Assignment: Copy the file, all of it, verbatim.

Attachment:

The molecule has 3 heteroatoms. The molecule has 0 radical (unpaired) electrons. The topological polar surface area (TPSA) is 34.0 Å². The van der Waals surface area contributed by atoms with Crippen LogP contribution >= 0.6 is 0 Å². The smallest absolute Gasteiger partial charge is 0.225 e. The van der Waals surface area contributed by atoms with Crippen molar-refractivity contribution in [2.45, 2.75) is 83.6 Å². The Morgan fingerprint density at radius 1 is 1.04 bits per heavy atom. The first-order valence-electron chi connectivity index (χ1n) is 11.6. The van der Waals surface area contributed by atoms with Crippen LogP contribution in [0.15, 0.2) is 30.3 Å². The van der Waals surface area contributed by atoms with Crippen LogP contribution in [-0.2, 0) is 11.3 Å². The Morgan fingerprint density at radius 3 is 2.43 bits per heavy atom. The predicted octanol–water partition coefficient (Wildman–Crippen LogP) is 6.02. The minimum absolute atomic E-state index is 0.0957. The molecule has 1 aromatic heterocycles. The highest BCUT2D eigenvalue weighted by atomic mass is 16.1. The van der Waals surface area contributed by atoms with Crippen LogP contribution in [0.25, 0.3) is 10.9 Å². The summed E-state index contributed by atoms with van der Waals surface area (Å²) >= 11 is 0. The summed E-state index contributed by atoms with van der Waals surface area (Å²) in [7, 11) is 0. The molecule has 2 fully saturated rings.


The molecule has 3 heteroatoms. The molecule has 0 radical (unpaired) electrons. The topological polar surface area (TPSA) is 34.0 Å². The van der Waals surface area contributed by atoms with Crippen LogP contribution >= 0.6 is 0 Å². The smallest absolute Gasteiger partial charge is 0.225 e. The van der Waals surface area contributed by atoms with Crippen molar-refractivity contribution in [2.45, 2.75) is 83.6 Å². The Morgan fingerprint density at radius 1 is 1.04 bits per heavy atom. The first-order valence-electron chi connectivity index (χ1n) is 11.6. The van der Waals surface area contributed by atoms with Crippen LogP contribution in [0.15, 0.2) is 30.3 Å². The van der Waals surface area contributed by atoms with Crippen LogP contribution in [-0.2, 0) is 11.3 Å². The Morgan fingerprint density at radius 3 is 2.43 bits per heavy atom. The predicted octanol–water partition coefficient (Wildman–Crippen LogP) is 6.02. The minimum absolute atomic E-state index is 0.0957. The molecule has 1 aromatic heterocycles. The highest BCUT2D eigenvalue weighted by atomic mass is 16.1. The van der Waals surface area contributed by atoms with Crippen LogP contribution in [0.25, 0.3) is 10.9 Å². The summed E-state index contributed by atoms with van der Waals surface area (Å²) >= 11 is 0. The summed E-state index contributed by atoms with van der Waals surface area (Å²) in [7, 11) is 0. The molecule has 2 fully saturated rings.